I can't blame Mom for her being so cold, it's not her fault, but I just wished she would compromise with Dad to a more reasonable temp setting because that heat makes Dad feel so sleepy. But then there is that old saying "happy wife, happy life".
Helpful Answer (2)
Report

BTW, for both my husband and my mother, feeling cold was a physical stress for them and typically made their dementia symptoms worse. I tried very hard to avoid that.
Helpful Answer (1)
Report

As far as I can see, it is a symptom of age. :) Discuss this with her doctor, but if there is no medically treatable problem, just treat the coldness. Turning up the thermostat to her likes would probably drive you out of the house, but you could use a small space heater near where she sits. My mother keeps a lap blanket over her legs nearly all the time. We have a sign on her closet door in the nh that she is to wear a cardigan every day. We have also found a nifty pair of long fingerless mittens that only have a slot for the thumb. They have rhinestones and she thinks they are glamorous. Others have mentioned thermal underwear. Older people tend to remember and like hot water bottles.

Lots of ways to help Mom feel comfortable, once her doctor rules out treatable causes.
Helpful Answer (2)
Report

As people age, typically the circulation in their extremities (arms and legs) diminishes and they feel cold. Anytime you go to a senior living center, you'll see people dressed far more warmly than younger people, because the seniors are cold. They'll wear sweaters when it's hot and humid outside.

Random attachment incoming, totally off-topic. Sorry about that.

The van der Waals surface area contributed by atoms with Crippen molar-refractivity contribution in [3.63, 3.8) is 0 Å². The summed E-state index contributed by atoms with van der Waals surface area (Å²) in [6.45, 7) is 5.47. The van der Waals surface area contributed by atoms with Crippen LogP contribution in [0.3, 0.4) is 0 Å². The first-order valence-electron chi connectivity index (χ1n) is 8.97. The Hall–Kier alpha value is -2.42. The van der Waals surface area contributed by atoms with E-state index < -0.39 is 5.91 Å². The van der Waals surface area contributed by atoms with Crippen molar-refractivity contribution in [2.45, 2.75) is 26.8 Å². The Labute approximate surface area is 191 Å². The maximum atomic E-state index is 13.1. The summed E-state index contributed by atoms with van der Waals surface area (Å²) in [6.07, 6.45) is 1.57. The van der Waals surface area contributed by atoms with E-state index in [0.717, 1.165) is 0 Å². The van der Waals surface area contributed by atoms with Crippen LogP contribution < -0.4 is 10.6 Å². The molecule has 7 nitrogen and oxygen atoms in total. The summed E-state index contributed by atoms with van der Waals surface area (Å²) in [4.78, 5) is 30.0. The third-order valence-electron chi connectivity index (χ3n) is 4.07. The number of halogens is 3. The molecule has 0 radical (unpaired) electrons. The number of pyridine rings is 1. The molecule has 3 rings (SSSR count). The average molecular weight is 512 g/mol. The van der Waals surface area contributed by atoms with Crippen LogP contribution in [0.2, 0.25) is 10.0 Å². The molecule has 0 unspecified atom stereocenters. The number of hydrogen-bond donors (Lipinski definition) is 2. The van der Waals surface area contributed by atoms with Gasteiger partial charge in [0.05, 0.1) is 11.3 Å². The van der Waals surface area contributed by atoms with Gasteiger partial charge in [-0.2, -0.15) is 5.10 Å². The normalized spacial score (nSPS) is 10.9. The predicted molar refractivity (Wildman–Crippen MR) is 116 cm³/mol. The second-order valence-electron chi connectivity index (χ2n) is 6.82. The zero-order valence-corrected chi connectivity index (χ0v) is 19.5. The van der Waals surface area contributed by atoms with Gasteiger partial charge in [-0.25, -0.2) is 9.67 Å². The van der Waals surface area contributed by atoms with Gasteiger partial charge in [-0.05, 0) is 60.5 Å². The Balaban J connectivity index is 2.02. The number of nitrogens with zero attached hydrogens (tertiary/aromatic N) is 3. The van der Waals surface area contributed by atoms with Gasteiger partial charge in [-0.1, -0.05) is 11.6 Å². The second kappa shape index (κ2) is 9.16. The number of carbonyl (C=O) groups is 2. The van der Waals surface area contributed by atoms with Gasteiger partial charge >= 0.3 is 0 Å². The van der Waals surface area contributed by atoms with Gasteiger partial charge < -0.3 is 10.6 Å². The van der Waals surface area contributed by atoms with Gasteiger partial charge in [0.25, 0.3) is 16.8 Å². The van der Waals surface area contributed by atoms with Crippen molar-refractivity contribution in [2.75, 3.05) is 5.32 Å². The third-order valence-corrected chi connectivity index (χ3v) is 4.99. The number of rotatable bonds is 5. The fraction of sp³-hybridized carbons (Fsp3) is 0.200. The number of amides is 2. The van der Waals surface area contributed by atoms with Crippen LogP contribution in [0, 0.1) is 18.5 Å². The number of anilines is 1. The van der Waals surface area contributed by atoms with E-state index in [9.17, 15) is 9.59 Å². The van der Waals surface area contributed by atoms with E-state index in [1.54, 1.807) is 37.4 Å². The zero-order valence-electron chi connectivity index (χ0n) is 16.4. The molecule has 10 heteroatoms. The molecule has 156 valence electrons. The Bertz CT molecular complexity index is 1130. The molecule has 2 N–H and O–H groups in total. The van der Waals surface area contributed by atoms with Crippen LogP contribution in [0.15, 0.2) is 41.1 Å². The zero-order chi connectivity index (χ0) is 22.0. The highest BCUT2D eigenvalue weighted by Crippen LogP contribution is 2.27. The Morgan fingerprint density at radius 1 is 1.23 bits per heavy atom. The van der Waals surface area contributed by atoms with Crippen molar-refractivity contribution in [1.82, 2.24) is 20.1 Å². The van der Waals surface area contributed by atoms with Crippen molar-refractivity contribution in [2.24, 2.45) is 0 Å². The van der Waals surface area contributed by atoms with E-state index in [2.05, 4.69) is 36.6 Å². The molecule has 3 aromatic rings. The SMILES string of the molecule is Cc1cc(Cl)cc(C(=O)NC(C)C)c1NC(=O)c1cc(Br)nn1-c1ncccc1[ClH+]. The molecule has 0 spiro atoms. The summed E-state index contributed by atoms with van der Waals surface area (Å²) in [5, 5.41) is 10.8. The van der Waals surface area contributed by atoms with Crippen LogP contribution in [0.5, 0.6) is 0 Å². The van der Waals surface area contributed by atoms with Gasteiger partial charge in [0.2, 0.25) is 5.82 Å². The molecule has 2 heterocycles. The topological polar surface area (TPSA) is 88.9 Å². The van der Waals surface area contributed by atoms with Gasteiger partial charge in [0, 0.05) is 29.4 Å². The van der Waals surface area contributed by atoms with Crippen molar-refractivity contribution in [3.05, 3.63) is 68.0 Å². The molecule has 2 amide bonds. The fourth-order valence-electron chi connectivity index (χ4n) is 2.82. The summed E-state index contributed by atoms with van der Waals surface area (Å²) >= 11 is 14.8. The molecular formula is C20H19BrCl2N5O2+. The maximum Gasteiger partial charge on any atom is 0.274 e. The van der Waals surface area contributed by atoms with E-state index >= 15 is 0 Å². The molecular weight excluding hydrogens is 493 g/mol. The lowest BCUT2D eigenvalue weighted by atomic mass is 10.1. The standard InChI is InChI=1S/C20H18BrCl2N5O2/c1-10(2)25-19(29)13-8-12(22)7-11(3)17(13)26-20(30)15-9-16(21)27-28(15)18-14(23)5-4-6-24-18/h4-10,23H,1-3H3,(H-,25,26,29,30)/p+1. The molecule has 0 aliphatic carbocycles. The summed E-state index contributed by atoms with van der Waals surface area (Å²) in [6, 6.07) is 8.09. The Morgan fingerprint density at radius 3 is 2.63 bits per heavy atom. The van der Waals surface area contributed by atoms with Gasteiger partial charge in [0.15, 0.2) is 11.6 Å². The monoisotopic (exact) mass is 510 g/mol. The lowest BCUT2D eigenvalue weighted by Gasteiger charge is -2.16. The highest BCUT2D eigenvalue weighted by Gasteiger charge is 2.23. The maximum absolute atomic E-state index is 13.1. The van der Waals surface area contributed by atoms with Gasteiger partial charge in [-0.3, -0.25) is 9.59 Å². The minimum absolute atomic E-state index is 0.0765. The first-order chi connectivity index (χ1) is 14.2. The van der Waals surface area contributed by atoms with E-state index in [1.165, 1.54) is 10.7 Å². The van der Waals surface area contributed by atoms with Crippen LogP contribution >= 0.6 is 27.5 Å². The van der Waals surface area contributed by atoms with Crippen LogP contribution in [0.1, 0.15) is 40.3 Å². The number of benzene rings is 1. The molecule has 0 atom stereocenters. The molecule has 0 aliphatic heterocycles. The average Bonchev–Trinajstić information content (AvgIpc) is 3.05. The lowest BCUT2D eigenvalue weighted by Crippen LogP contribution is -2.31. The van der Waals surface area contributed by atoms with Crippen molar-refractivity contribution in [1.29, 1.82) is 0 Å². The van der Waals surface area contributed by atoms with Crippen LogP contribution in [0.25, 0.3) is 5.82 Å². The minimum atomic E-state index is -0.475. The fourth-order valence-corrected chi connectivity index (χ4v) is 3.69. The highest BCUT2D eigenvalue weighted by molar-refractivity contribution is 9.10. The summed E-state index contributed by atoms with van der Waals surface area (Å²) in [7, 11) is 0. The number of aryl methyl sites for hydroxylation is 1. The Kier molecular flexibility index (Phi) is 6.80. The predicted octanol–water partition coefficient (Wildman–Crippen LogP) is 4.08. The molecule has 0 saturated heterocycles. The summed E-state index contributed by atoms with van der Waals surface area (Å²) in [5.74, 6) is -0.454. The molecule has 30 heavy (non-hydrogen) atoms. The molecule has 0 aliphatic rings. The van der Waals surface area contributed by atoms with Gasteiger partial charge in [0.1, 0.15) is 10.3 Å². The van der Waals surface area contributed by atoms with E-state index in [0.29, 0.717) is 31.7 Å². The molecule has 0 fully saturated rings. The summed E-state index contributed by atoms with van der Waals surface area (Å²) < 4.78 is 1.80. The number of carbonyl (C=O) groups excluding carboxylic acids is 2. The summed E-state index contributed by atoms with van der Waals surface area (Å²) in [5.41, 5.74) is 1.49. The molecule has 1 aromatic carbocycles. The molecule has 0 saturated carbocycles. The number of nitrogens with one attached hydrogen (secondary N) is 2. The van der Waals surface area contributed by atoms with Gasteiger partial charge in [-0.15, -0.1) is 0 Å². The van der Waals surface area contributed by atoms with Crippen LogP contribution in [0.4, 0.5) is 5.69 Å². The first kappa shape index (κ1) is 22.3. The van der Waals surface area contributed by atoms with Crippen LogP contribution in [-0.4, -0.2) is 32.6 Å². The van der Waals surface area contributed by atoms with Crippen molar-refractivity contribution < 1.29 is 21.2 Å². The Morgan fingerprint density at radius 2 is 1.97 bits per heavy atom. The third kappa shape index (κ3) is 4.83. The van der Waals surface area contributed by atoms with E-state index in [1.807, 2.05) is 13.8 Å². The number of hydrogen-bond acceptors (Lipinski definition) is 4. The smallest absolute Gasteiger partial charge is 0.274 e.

My mom (who's close to 95) always wears a camisole (or undershirt as we used to call them), in addition to whatever blouse/sweater she has on. And in the winter, she'll wear long-john type undergarments under her slacks. You could also consider a heating pad or even an electric blanket, if your mom doesn't have incontinence problems. Sometimes when I've been working out and have a chill, I'll put the heating pad on low on my thighs and it warms me right up.

Low thyroid is another cause of being cold, so be sure to get that checked. My mom's thyroid quit working about two years ago and once we got her on thyroid meds and got the dose regulated, she had more energy.
Helpful Answer (2)
Report

I recommend you get a fingertip pulseoximeter at the drugstore and keep a log of heart rate and O2 saturation. A BP wrist cuff wouldn't be a bad idea either. Take the log with you to MD visits, it really helps.
She could be cold from neuropathy or cold from failing circulation. If she says she is cold and you see the O2 dropping, call the MD.
Helpful Answer (0)
Report

Does your Mom take pills for thyroid? If so, the pills tend to make some feel cold. My Mom who is 97 has that issue, their house is like a sauna because the heat is up so high.

One way to feel warmer is to tuck one's shirt inside one's slacks... makes a world of difference in keeping warmer. Do the same with pajamas.
Helpful Answer (1)
Report

This question has been closed for answers. Ask a New Question.
Subscribe to
Our Newsletter